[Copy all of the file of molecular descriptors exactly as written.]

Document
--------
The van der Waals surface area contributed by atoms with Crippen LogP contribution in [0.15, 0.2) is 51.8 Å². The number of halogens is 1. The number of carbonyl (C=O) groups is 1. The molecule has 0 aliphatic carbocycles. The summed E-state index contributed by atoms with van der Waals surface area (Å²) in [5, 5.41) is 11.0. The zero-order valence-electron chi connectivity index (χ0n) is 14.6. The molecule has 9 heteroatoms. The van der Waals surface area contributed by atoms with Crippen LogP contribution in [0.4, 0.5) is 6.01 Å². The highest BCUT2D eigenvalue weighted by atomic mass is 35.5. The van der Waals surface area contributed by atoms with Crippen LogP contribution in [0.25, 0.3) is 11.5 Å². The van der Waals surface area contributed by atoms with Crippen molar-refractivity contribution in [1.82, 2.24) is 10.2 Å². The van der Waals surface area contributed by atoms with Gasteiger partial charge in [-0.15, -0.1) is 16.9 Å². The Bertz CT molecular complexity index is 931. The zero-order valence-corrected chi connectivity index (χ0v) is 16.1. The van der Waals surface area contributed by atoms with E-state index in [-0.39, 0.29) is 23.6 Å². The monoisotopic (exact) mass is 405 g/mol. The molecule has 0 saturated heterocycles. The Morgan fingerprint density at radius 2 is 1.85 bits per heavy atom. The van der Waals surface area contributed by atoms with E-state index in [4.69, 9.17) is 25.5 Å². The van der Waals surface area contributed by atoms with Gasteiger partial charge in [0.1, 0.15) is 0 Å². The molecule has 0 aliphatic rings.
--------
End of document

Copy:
The van der Waals surface area contributed by atoms with Crippen LogP contribution in [0.15, 0.2) is 51.8 Å². The number of halogens is 1. The number of carbonyl (C=O) groups is 1. The molecule has 0 aliphatic carbocycles. The summed E-state index contributed by atoms with van der Waals surface area (Å²) in [5, 5.41) is 11.0. The zero-order valence-electron chi connectivity index (χ0n) is 14.6. The molecule has 9 heteroatoms. The van der Waals surface area contributed by atoms with Crippen LogP contribution in [0.4, 0.5) is 6.01 Å². The highest BCUT2D eigenvalue weighted by atomic mass is 35.5. The van der Waals surface area contributed by atoms with Crippen LogP contribution in [0.25, 0.3) is 11.5 Å². The van der Waals surface area contributed by atoms with Crippen molar-refractivity contribution in [1.82, 2.24) is 10.2 Å². The van der Waals surface area contributed by atoms with Gasteiger partial charge in [-0.15, -0.1) is 16.9 Å². The Bertz CT molecular complexity index is 931. The zero-order valence-corrected chi connectivity index (χ0v) is 16.1. The van der Waals surface area contributed by atoms with E-state index in [-0.39, 0.29) is 23.6 Å². The monoisotopic (exact) mass is 405 g/mol. The molecule has 0 saturated heterocycles. The Morgan fingerprint density at radius 2 is 1.85 bits per heavy atom. The van der Waals surface area contributed by atoms with E-state index in [4.69, 9.17) is 25.5 Å². The van der Waals surface area contributed by atoms with Gasteiger partial charge in [0.1, 0.15) is 0 Å². The molecule has 0 aliphatic rings.